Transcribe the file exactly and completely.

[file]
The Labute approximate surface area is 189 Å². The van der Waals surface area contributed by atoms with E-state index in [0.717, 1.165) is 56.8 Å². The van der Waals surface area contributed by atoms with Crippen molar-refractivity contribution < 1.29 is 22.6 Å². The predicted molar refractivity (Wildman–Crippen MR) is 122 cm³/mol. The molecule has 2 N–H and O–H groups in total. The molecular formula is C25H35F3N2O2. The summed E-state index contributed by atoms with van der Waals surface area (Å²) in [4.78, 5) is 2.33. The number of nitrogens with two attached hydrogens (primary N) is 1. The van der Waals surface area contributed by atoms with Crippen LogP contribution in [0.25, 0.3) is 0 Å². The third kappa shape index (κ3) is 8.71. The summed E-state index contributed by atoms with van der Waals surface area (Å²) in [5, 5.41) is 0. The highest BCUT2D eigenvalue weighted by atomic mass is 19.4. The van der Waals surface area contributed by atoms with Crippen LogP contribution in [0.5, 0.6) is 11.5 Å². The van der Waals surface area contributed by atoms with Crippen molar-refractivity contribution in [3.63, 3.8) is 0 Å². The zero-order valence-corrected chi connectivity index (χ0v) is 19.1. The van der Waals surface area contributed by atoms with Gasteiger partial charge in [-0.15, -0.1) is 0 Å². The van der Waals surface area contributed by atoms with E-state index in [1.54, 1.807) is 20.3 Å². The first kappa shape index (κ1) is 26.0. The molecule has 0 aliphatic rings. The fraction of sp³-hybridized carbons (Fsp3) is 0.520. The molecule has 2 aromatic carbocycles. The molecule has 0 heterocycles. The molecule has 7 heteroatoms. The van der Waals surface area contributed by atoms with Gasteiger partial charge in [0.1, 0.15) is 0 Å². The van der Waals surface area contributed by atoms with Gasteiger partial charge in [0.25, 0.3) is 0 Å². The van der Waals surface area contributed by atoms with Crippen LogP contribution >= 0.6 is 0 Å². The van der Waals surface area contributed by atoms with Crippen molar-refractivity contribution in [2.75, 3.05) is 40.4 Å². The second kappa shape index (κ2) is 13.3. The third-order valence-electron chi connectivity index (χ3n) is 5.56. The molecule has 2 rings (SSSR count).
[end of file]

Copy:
The Labute approximate surface area is 189 Å². The van der Waals surface area contributed by atoms with E-state index in [0.717, 1.165) is 56.8 Å². The van der Waals surface area contributed by atoms with Crippen molar-refractivity contribution < 1.29 is 22.6 Å². The predicted molar refractivity (Wildman–Crippen MR) is 122 cm³/mol. The molecule has 2 N–H and O–H groups in total. The molecular formula is C25H35F3N2O2. The summed E-state index contributed by atoms with van der Waals surface area (Å²) in [4.78, 5) is 2.33. The number of nitrogens with two attached hydrogens (primary N) is 1. The van der Waals surface area contributed by atoms with Crippen LogP contribution in [0.25, 0.3) is 0 Å². The third kappa shape index (κ3) is 8.71. The summed E-state index contributed by atoms with van der Waals surface area (Å²) in [5, 5.41) is 0. The highest BCUT2D eigenvalue weighted by atomic mass is 19.4. The van der Waals surface area contributed by atoms with Crippen LogP contribution in [0.5, 0.6) is 11.5 Å². The van der Waals surface area contributed by atoms with Crippen molar-refractivity contribution in [3.63, 3.8) is 0 Å². The zero-order valence-corrected chi connectivity index (χ0v) is 19.1. The van der Waals surface area contributed by atoms with Gasteiger partial charge in [-0.15, -0.1) is 0 Å². The van der Waals surface area contributed by atoms with E-state index in [1.54, 1.807) is 20.3 Å². The first kappa shape index (κ1) is 26.0. The molecule has 0 aliphatic rings. The fraction of sp³-hybridized carbons (Fsp3) is 0.520. The molecule has 2 aromatic carbocycles. The molecule has 0 heterocycles. The molecule has 7 heteroatoms. The van der Waals surface area contributed by atoms with Gasteiger partial charge in [0.1, 0.15) is 0 Å². The van der Waals surface area contributed by atoms with Gasteiger partial charge in [0.25, 0.3) is 0 Å². The van der Waals surface area contributed by atoms with Crippen LogP contribution >= 0.6 is 0 Å². The van der Waals surface area contributed by atoms with Crippen molar-refractivity contribution in [2.75, 3.05) is 40.4 Å². The second kappa shape index (κ2) is 13.3. The third-order valence-electron chi connectivity index (χ3n) is 5.56. The molecule has 2 rings (SSSR count).